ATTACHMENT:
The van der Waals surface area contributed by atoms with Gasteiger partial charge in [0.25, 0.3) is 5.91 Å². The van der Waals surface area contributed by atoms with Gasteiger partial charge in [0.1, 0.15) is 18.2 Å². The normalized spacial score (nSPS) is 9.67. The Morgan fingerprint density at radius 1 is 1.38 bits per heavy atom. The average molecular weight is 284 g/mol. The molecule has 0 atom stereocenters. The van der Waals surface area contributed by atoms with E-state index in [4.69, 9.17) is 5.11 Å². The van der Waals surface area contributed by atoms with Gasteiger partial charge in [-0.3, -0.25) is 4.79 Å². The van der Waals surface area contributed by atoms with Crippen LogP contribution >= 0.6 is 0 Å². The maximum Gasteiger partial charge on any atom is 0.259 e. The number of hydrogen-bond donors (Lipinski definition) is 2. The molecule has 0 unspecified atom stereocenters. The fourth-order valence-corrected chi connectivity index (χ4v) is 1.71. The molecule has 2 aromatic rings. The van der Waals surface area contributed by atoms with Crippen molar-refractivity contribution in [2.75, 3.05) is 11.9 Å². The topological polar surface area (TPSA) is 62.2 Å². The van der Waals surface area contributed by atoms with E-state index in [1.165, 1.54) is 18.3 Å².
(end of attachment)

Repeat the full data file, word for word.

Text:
The van der Waals surface area contributed by atoms with Gasteiger partial charge in [0.25, 0.3) is 5.91 Å². The van der Waals surface area contributed by atoms with Gasteiger partial charge in [0.1, 0.15) is 18.2 Å². The normalized spacial score (nSPS) is 9.67. The Morgan fingerprint density at radius 1 is 1.38 bits per heavy atom. The average molecular weight is 284 g/mol. The molecule has 0 atom stereocenters. The van der Waals surface area contributed by atoms with E-state index in [4.69, 9.17) is 5.11 Å². The van der Waals surface area contributed by atoms with Gasteiger partial charge in [-0.3, -0.25) is 4.79 Å². The van der Waals surface area contributed by atoms with Crippen LogP contribution >= 0.6 is 0 Å². The maximum Gasteiger partial charge on any atom is 0.259 e. The number of hydrogen-bond donors (Lipinski definition) is 2. The molecule has 0 unspecified atom stereocenters. The fourth-order valence-corrected chi connectivity index (χ4v) is 1.71. The molecule has 2 aromatic rings. The van der Waals surface area contributed by atoms with Crippen molar-refractivity contribution in [2.75, 3.05) is 11.9 Å². The topological polar surface area (TPSA) is 62.2 Å². The van der Waals surface area contributed by atoms with E-state index in [1.165, 1.54) is 18.3 Å².